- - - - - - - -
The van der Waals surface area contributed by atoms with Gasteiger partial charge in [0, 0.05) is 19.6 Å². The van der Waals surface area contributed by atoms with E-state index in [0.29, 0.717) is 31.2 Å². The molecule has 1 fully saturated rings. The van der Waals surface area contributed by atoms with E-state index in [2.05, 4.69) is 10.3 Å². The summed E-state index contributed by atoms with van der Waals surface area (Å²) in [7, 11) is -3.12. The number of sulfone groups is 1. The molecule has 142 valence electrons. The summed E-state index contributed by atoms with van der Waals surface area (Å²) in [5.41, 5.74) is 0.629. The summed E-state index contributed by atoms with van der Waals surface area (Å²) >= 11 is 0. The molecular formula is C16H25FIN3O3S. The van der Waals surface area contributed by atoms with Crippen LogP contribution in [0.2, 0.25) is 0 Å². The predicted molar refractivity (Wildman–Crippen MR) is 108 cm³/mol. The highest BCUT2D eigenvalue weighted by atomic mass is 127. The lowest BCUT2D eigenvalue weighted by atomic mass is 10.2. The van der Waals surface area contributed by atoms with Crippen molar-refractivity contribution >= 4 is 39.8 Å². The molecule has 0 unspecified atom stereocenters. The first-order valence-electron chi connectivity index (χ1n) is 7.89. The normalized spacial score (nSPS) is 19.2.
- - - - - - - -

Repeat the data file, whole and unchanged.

The van der Waals surface area contributed by atoms with Gasteiger partial charge in [0, 0.05) is 19.6 Å². The van der Waals surface area contributed by atoms with E-state index in [0.29, 0.717) is 31.2 Å². The molecule has 1 fully saturated rings. The van der Waals surface area contributed by atoms with E-state index in [2.05, 4.69) is 10.3 Å². The summed E-state index contributed by atoms with van der Waals surface area (Å²) in [7, 11) is -3.12. The number of sulfone groups is 1. The molecule has 142 valence electrons. The summed E-state index contributed by atoms with van der Waals surface area (Å²) in [5.41, 5.74) is 0.629. The summed E-state index contributed by atoms with van der Waals surface area (Å²) >= 11 is 0. The molecular formula is C16H25FIN3O3S. The van der Waals surface area contributed by atoms with Crippen LogP contribution in [0.2, 0.25) is 0 Å². The predicted molar refractivity (Wildman–Crippen MR) is 108 cm³/mol. The highest BCUT2D eigenvalue weighted by atomic mass is 127. The lowest BCUT2D eigenvalue weighted by atomic mass is 10.2. The van der Waals surface area contributed by atoms with Crippen molar-refractivity contribution >= 4 is 39.8 Å². The molecule has 0 unspecified atom stereocenters. The first-order valence-electron chi connectivity index (χ1n) is 7.89. The normalized spacial score (nSPS) is 19.2.